From the “It’s no surprise to those who’ve followed the subject for more than a few years,” comes another study:
Today, Cato is releasing a new study, Tough Targets: When Criminals Face Armed Resistance from Citizens, by Clayton Cramer and David Burnett. The paper makes use of a news report-gathering project to explore in more detail how Americans use guns in self-defense.
The paper makes many excellent points, but I’ll mention just three here. First, the average person tends to imagine that these self-defense situations involve criminals getting shot. Such cases do occur, but the overwhelming number of self-defense cases involve situations where the gun is never fired.
The second point relates to the first. The average person usually does not hear about defensive gun cases because news media organizations do not consider the incidents worthy of coverage. If a burglar runs away from a break-in when he discovers that someone is at the home and is armed, it may only garner a terse mention in the paper, if it makes the newspaper at all. With no shot fired, no injuries, and no suspect in custody, newspeople typically decline coverage. The point here is not to criticize the news media’s handling of such incidents–rather it is just to remind readers that we tend to hear about criminals using guns to perpetrate crimes, but we do not hear about many self-defense cases. In this milieu, it is understandable why many people would develop negative opinions about guns.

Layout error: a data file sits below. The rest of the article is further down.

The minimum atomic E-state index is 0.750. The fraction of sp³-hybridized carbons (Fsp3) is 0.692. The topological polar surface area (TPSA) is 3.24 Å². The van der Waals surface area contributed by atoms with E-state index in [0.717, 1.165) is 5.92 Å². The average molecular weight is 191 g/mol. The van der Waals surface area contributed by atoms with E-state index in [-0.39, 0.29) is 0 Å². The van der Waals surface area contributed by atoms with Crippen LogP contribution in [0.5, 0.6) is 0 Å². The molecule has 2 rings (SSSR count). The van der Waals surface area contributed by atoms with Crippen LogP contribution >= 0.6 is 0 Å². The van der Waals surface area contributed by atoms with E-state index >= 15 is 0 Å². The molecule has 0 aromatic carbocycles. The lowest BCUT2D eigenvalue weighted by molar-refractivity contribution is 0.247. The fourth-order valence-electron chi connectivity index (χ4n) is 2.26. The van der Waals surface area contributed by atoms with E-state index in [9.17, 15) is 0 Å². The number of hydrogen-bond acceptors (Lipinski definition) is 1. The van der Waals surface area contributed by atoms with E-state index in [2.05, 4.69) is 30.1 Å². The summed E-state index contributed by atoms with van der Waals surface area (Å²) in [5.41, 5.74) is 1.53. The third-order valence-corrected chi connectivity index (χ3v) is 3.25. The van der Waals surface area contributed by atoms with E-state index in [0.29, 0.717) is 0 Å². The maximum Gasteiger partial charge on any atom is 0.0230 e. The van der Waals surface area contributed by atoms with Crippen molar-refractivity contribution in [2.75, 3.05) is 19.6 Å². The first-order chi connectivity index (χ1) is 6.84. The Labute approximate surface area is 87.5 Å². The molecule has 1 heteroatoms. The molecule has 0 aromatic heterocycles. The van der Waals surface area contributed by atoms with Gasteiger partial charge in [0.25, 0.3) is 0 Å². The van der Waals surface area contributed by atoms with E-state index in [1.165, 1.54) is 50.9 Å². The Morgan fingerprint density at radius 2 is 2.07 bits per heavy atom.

Third, when a gun owner does shoot a rapist or is able to hold a burglar at gunpoint until the police arrive on the scene, it is very likely that more than one crime has been prevented. That’s because had the culprit not been stopped, he very likely would have targeted other people as well.
The liberal media hates telling stories with happy endings where the good guy had a gun and nobody got shot.
But on the other hand, the gun nuts also hate stories where years of daily dry-fire and holster-drawing practice, and thousands of dollars of training classes weren’t needed, because the victim didn’t have to don his tactical vest, pie-clear his house, trade shots with multiple assailants while moving to cover and using weak-hand skills developed painstakingly through thousands of repetitions.
Still, it’s better to have a gun and skills and not need them, then to need them and not have them.
via New Cato Study: Tough Targets | Cato @ Liberty.